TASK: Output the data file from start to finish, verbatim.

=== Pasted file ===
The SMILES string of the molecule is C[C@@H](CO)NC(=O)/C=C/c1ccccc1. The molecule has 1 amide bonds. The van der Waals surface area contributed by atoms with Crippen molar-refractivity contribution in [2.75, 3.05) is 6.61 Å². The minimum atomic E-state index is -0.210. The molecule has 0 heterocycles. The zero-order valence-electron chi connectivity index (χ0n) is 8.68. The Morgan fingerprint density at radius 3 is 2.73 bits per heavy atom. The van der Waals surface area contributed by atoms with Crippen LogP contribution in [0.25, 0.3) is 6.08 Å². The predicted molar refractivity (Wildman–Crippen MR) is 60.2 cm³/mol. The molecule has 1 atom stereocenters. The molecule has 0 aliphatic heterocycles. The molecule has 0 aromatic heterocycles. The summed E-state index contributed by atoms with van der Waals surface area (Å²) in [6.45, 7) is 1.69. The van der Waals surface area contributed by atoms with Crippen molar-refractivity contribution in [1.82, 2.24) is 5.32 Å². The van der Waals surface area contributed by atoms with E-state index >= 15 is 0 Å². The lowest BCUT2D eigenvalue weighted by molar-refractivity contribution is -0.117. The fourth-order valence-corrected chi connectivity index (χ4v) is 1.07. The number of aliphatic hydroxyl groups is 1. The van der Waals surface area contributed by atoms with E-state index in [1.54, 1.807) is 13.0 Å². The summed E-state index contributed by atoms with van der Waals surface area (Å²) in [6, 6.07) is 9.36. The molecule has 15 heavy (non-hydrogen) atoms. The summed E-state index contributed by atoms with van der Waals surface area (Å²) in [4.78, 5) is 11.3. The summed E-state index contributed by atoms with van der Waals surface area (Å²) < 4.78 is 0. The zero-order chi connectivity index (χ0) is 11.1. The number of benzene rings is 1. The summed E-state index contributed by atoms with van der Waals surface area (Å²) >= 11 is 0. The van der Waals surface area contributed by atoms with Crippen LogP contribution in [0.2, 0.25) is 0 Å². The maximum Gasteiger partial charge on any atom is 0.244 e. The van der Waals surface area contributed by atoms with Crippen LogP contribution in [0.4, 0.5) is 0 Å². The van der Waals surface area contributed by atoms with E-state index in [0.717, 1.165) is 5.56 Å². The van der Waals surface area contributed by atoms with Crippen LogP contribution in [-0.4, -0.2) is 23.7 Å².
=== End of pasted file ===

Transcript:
The SMILES string of the molecule is C[C@@H](CO)NC(=O)/C=C/c1ccccc1. The molecule has 1 amide bonds. The van der Waals surface area contributed by atoms with Crippen molar-refractivity contribution in [2.75, 3.05) is 6.61 Å². The minimum atomic E-state index is -0.210. The molecule has 0 heterocycles. The zero-order valence-electron chi connectivity index (χ0n) is 8.68. The Morgan fingerprint density at radius 3 is 2.73 bits per heavy atom. The van der Waals surface area contributed by atoms with Crippen LogP contribution in [0.25, 0.3) is 6.08 Å². The predicted molar refractivity (Wildman–Crippen MR) is 60.2 cm³/mol. The molecule has 1 atom stereocenters. The molecule has 0 aliphatic heterocycles. The molecule has 0 aromatic heterocycles. The summed E-state index contributed by atoms with van der Waals surface area (Å²) in [6.45, 7) is 1.69. The van der Waals surface area contributed by atoms with Crippen molar-refractivity contribution in [1.82, 2.24) is 5.32 Å². The van der Waals surface area contributed by atoms with E-state index >= 15 is 0 Å². The lowest BCUT2D eigenvalue weighted by molar-refractivity contribution is -0.117. The fourth-order valence-corrected chi connectivity index (χ4v) is 1.07. The number of aliphatic hydroxyl groups is 1. The van der Waals surface area contributed by atoms with E-state index in [1.54, 1.807) is 13.0 Å². The summed E-state index contributed by atoms with van der Waals surface area (Å²) in [6, 6.07) is 9.36. The molecule has 15 heavy (non-hydrogen) atoms. The summed E-state index contributed by atoms with van der Waals surface area (Å²) in [4.78, 5) is 11.3. The summed E-state index contributed by atoms with van der Waals surface area (Å²) < 4.78 is 0. The zero-order chi connectivity index (χ0) is 11.1. The number of benzene rings is 1. The summed E-state index contributed by atoms with van der Waals surface area (Å²) >= 11 is 0. The van der Waals surface area contributed by atoms with Crippen LogP contribution in [0.2, 0.25) is 0 Å². The maximum Gasteiger partial charge on any atom is 0.244 e. The van der Waals surface area contributed by atoms with Crippen LogP contribution in [0.4, 0.5) is 0 Å². The van der Waals surface area contributed by atoms with E-state index in [0.717, 1.165) is 5.56 Å². The van der Waals surface area contributed by atoms with Crippen LogP contribution in [-0.4, -0.2) is 23.7 Å².